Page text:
Clinical Utility of Guideline-Based Echocardiography: A Prospective Study of Outpatient Referral Patterns at a Tertiary Care Center

Paolo Barbier, Marina Alimento, Giovanni Berna

Research output: Contribution to journalArticle

Abstract

Background: The spread of echocardiography has increased the number of requests for echocardiography and the length of patient waiting lists in National Health Systems. This overuse of echocardiography may also result in a decrease in examination quality because of an excess in workload. The recommended use of guidelines for the requesting of echocardiograms could reduce the demand for this investigation and thus reduce both workload and health care costs. Methods: In a prospective study of 520 outpatients in a large tertiary referral center, we analyzed adherence by family physicians and cardiovascular specialists to published guidelines for requesting echocardiograms; the use of a written indication justifying the request for the first and subsequent examinations; the diagnostic outcome; and the clinical utility of each echocardiogram performed. Results: Most echocardiograms (72%) were requested by specialists, follow-ups were frequent (72%), and 14% of these proved normal. Among first examinations, 49% of those requested by family physicians and 36% of those requested by specialists were normal (P = not significant [NS]); in both groups 27% of the requests lacked a written indication. Family physicians requested echocardiograms chiefly for arterial hypertension, palpitations, chest pain, and valve disease, whereas specialists most often requested echocardiograms for checking valve prostheses, ischemic heart disease, and valve disease. The rate of adherence to guidelines (54% vs 52%, P = NS) and clinical utility (60% vs 61%, P = NS) was low and similar for family physicians and specialists. Provision of a written indication for the examination by the requesting physician correlated strongly to the clinical utility of the test (P <.001), and adherence of indication to guidelines was the major determinant of clinical utility at logistic regression analysis (P <.001). Conclusion: The rate of adherence to guidelines was lower than desirable and similar for family physicians and cardiovascular specialists. Adherence to guidelines and provision of a written specific indication strongly enhanced the value of the echocardiographic investigation.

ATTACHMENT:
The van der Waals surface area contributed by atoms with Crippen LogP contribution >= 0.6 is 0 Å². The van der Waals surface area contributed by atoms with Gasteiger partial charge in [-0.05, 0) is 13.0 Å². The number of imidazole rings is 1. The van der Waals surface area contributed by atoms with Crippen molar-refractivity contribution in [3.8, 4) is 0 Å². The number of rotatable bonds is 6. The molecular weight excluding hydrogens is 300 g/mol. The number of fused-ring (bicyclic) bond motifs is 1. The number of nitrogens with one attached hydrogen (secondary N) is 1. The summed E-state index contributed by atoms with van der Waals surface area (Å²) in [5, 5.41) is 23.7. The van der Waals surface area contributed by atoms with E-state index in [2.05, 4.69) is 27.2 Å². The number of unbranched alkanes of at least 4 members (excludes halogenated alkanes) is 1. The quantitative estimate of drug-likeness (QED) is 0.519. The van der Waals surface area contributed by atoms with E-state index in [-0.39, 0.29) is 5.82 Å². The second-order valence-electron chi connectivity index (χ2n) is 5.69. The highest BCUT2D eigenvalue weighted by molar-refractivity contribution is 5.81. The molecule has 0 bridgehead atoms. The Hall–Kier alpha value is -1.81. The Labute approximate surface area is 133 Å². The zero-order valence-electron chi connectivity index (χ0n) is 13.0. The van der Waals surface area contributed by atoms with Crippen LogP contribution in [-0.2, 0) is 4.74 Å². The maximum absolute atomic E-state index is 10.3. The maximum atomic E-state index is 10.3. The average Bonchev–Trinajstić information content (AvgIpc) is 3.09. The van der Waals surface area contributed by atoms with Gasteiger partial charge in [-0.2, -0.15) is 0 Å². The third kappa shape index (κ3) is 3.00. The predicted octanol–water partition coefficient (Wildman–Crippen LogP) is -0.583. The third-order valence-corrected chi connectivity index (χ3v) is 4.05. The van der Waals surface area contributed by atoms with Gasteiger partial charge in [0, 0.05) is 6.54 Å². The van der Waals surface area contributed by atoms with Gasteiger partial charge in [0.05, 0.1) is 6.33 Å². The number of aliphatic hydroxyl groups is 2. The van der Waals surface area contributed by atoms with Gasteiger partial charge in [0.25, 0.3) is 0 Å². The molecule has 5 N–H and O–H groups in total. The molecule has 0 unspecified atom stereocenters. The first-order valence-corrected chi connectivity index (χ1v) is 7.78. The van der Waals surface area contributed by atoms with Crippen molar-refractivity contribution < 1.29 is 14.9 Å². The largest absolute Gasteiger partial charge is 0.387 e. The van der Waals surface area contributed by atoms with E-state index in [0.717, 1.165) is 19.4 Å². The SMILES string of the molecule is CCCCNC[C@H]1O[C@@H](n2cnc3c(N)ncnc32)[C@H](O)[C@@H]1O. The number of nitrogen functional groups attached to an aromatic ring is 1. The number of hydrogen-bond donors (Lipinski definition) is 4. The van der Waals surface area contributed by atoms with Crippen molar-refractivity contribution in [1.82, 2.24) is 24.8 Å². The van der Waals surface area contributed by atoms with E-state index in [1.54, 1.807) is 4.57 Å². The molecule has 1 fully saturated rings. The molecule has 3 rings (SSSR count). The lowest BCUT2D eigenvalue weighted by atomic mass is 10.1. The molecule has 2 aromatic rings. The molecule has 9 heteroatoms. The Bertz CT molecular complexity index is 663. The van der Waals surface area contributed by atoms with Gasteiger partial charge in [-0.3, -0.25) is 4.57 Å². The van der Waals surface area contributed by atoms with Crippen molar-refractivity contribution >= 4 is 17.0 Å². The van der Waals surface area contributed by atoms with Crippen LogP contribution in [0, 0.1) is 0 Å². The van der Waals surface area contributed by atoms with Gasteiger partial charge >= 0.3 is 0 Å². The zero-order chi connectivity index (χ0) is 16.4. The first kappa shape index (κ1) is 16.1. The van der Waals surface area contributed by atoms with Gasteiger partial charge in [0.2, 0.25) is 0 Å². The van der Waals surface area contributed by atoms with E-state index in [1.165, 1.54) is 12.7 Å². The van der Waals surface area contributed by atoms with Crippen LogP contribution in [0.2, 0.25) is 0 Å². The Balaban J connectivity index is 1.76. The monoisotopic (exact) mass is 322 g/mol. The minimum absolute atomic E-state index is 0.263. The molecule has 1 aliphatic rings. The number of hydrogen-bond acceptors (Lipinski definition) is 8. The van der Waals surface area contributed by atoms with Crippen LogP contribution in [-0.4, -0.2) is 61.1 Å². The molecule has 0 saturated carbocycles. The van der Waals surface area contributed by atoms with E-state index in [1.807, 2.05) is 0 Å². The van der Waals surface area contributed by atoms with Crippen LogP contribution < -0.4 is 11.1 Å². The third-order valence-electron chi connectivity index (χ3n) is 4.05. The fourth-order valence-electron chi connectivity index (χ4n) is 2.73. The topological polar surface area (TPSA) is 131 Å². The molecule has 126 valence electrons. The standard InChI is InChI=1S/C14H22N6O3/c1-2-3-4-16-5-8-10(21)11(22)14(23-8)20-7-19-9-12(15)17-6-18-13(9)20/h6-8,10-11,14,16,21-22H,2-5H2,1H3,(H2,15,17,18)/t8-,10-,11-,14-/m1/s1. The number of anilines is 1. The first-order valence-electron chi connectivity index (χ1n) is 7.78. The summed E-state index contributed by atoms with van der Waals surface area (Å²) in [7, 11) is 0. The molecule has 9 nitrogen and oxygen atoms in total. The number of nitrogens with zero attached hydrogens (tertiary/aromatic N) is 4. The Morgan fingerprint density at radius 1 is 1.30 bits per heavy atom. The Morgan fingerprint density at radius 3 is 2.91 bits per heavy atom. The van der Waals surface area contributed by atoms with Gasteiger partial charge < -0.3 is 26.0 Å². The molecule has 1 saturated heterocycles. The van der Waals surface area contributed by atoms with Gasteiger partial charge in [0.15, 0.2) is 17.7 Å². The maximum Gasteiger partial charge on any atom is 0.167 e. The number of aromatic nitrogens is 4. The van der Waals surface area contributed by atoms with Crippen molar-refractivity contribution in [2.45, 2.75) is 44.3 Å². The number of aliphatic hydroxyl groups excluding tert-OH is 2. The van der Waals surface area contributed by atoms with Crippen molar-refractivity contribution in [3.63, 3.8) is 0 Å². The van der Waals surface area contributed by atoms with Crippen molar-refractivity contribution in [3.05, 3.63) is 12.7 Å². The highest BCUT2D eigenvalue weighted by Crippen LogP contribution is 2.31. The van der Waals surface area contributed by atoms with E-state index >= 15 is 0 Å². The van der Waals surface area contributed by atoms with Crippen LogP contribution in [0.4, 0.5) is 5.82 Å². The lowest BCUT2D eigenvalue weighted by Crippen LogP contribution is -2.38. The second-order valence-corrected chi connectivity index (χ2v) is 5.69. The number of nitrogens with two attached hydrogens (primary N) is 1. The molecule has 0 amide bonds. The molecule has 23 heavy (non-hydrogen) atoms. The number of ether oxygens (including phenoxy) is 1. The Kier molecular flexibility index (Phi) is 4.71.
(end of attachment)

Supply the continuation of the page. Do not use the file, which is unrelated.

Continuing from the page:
Original languageEnglish
Pages (from-to)1010-1015
Number of pages6
JournalJournal of the American Society of Echocardiography
Volume21
Issue number9
DOIs
Publication statusPublished - Sep 2008

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Tertiary Care Centers
Family Physicians
Echocardiography
Outpatients
Referral and Consultation
Prospective Studies
Guidelines
Guideline Adherence
Workload
Waiting Lists
Heart Valves
Chest Pain
Health Care Costs
Prostheses and Implants
Myocardial Ischemia
Logistic Models
Regression Analysis
Hypertension
Physicians
Health

Keywords

  • Clinical utility
  • Echocardiography
  • Guidelines
  • Indications

ASJC Scopus subject areas

  • Cardiology and Cardiovascular Medicine
  • Radiology Nuclear Medicine and imaging

Cite this

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title = "Clinical Utility of Guideline-Based Echocardiography: A Prospective Study of Outpatient Referral Patterns at a Tertiary Care Center",